Theodore's World: USS Ronald Reagan In Middle East

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February 23, 2006

USS Ronald Reagan In Middle East

USS Ronald Reagan (File photo, Pearl Harbor)

Feb. 22, 2006
The Navy’s newest aircraft carrier, the USS Ronald Reagan, has replaced the USS Theodore Roosevelt in the Middle East as the nuclear-powered carrier marks its maiden operational deployment, Navy officials said.

The San Diego-based carrier, which leads Carrier Strike Group 7, arrived in the Navy’s 5th Fleet area of operations Saturday, and is there to support U.S. military missions in Iraq and Afghanistan.

“Our past nine months of training have been in preparation to support our troops on the ground in Iraq and carry out maritime security operations,” Rear Adm. Michael Miller, strike group commander, said in a Navy news release.

Aboard the $4.5 billion carrier is Carrier Air Wing 14, with about 85 fixed-wing aircraft and helicopters. The Reagan left its home port Jan. 4 for an expected six-month deployment to the western Pacific Ocean and Persian Gulf.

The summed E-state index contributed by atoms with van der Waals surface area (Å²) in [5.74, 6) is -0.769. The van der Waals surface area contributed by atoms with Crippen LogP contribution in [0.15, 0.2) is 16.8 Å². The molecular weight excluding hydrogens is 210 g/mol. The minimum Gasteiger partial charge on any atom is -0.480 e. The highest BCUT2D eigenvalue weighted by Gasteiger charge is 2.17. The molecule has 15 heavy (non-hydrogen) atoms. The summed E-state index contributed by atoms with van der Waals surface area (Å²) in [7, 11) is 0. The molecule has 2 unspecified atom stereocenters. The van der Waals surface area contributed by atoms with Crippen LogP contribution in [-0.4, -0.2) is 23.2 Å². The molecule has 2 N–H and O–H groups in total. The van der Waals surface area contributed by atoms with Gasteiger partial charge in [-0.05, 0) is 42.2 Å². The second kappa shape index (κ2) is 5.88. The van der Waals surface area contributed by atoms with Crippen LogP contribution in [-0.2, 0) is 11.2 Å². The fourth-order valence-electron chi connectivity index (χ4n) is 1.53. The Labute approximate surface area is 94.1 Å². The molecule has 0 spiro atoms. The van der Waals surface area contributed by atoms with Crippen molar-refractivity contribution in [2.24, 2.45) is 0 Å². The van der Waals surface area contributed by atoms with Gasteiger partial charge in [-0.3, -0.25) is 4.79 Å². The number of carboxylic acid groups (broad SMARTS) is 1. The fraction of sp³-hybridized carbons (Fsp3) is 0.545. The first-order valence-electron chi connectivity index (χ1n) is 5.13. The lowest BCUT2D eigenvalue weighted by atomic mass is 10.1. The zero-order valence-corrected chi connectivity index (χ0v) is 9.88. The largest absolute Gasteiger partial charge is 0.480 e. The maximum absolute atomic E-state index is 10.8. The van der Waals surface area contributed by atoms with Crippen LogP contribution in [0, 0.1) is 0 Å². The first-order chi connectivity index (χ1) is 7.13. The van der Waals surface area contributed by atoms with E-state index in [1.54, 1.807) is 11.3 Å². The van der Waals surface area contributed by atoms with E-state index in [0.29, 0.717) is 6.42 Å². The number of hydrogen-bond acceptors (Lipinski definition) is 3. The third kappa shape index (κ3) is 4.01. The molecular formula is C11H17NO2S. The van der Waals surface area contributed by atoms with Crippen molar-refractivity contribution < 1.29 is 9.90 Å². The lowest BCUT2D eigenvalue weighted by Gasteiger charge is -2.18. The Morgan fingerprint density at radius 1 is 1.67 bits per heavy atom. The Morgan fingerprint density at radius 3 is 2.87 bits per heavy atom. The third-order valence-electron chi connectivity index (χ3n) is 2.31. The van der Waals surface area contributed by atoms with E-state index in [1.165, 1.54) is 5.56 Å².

More than 6,000 sailors are assigned to the carrier strike group, which includes Destroyer Squadron 7, the guided-missile cruiser USS Lake Champlain, the guided-missile destroyers USS McCampbell and USS Decatur, the fast combat support ship USS Rainer, and Explosives Ordnance Disposal Unit 11, Detachment 15.

The aircraft squadrons include Strike Fighter Squadron (VFA) 22, VFA-25, VFA-113, VFA-115, Airborne Early Warning Squadron 113, Tactical Electronic Warfare Squadron 139, Carrier Logistics Support 30, and Helicopter Anti-Submarine Squadron 4.

Commissioned in July 2003, the Reagan is the Navy’s ninth nuclear-powered Nimitz-class aircraft carrier.

The departing Theodore Roosevelt Carrier Strike Group made history on its deployment when a pair of the Navy’s retiring F-14 Tomcats marked the jet’s final mission Feb. 8.

Posted by Wild Thing at February 23, 2006 12:07 AM


You know what’s amazing, the price of the carrier, 4.5 billion, is the price of two B-2 Stealth bombers.

Posted by: BobF at February 23, 2006 08:46 AM

Hi Bob oh my gosh amazing is right.

Posted by: Wild Thing at February 23, 2006 09:25 AM

I’m fascinated by large Naval Vessels; Battleships and Carriers. One of my goals is to visit an Iowa Class Battleship;I spent a career in the Air Force...go figure

Posted by: BobF at February 23, 2006 11:53 AM